I’ve come to the end of my term teaching in Ecuador and now I’m home for a couple of months. I’m quite enjoying catching up with friends and family. I’ve met my new niece. My nephew is now a toddler and has titled me “Tea Urn”, as Tía (or Auntie) Erin is still a bit of a mouthful.
Come May, I’ll be headed back to Samborondon, Ecuador for a couple more years. Let me sum up a bit how that came about. I’m really excited to share with you the work that God is doing in Ecuador!
A year ago, I went to Ecuador to fulfill a call laid on my heart: to teach English at Centinela School run by a church in Samborondon. I planned to work exclusively as an English teacher at the school and do a couple weekly English classes for the community. But when they found out I knit, I started a weekly knitting class, as well.
As the year went on the community service activities fizzled part-way through the year. However, other opportunities popped up in their place. The school principal heard I’m a bit musical and she asked me to form a school choir. Then, U.S. missions teams came and they needed a translator. The youth group at the Samborondon church was floundering, so the pastor asked me to help with the leadership. One of the young men in the church approached me about starting a worship band, so they could quit relying on worship cds.
When I visited the sister churches, they’d usually ask if I would sing. One time three church ladies that lead the singing insisted I join them up front, though I confessed that I didn’t know many of the songs. Three songs into the service, they stopped the music and graciously said, “You don’t know them, do you? That’s ok. You can sit down now.” Relieved, I took my seat. At another church, it was karaoke-style and much easier to follow along.
As I look back over this past year, I’m reminded of the lines of a Rich Mullins song, “There was so much work left to do, but so much You’d already done. Oh God, you are my God and I will ever praise You.”
The small group of 25 Christians I met last April at Iglesia de Cristo Iberoamericana Samborondon has grown to about 40. My last week there, the youth meeting had 20 in attendance and I got to teach them a simple way to understand and apply their Bible reading. Seven people were baptized in January (see header photo). The other youth leaders and I have begun one-on-one discipleship with the newly baptized youth. And we no longer sing along with worship cds, but instead have the beginnings of a proper worship band. We even went on “tour” with the team from CIY and had a bilingual worship band for the nightly evangelistic campaigns. God is gracious.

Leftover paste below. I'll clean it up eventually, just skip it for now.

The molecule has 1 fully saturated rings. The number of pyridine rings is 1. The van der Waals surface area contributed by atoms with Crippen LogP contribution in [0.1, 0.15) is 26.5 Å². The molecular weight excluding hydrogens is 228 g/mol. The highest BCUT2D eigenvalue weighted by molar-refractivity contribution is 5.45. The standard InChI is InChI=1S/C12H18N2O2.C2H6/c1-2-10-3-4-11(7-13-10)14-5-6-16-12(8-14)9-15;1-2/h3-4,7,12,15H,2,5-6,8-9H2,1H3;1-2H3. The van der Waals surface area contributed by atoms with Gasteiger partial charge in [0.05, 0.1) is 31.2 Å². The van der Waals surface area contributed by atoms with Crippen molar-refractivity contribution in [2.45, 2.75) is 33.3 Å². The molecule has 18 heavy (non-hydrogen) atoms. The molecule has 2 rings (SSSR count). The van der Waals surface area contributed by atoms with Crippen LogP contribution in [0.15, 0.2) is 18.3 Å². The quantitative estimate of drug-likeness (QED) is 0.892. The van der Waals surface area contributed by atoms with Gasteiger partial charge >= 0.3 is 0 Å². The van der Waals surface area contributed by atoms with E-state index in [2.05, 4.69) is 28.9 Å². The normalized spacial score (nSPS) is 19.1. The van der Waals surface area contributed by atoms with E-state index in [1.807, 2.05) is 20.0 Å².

Samuel and Paola Lefimil are Chilean missionaries with IberoAmerican Ministries. They oversee the work of 5 churches in Ecuador and have invited me to come back, not just as a teacher, but as a full-fledged missionary.
When they first mentioned the idea to me, my answer was a resounding “No!” Living in Ecuador is not comfortable with the heat, humidity and bugs. However, I’m learning to jump at the opportunities that open up, especially if they seem scary and out of my comfort zone. I’m learning that God really does call us to do impossible things, so I have to rely on him and not on my own limited abilities.
These are the things I’ll be focusing on over the next two years:
• I’ve got my first year as a teacher out of the way, so now I can focus on improving instead of surviving. (Teachers, you know what I’m talking about.)
• I get to work with prospective Ecuadorian missionaries preparing to go to Sierra Leone.
• Paola and I are going tackle the mission’s corporate administration, mostly establishing and documenting national and missionary processes and procedures. Here, my HR work experience will finally come in handy on the mission field.
• Oh, and I’ll still be working with youth and musicians at the church.
So, my “no” has turned to “yes”. And there is such Joy and Peace knowing I am exactly where God wants me.
“Trust and obey, for there is no other way to be happy in Jesus, but to trust and obey.” –John H. Sammis
As you can imagine, I require financial and spiritual support for this two-year commitment. There are many costs involved in the tickets and documentation to return to Ecuador for two years, not to mention the monthly cost of living and working in Ecuador. If you would commit to pray for me weekly or monthly, contact me by email: firstname.lastname@example.org.
If you feel led by the Lord to help me financially, email me as well.
Checks can be made out to: IberoAmerican Ministries
PO Box 1493
Monroe, WA 98272
(Please designate “Erin Shead – Ecuador” in memo line)
Or you can contribute online: iamweb.org Select field worker > E. Shead – Ecuador (Names are listed in alphabetical order of last name.)
As I have been doing this past year, I’ll continue to keep you updated via this blog.
If your church is interested in the mission work we’re doing in Ecuador, let me know! You can call (562-454-6326) or email (email@example.com). I’ll be in the States till the first week of May and would love to share more in person or via Skype!
Thank you for your love and prayer and encouragement! I would not have made it through the last year without it.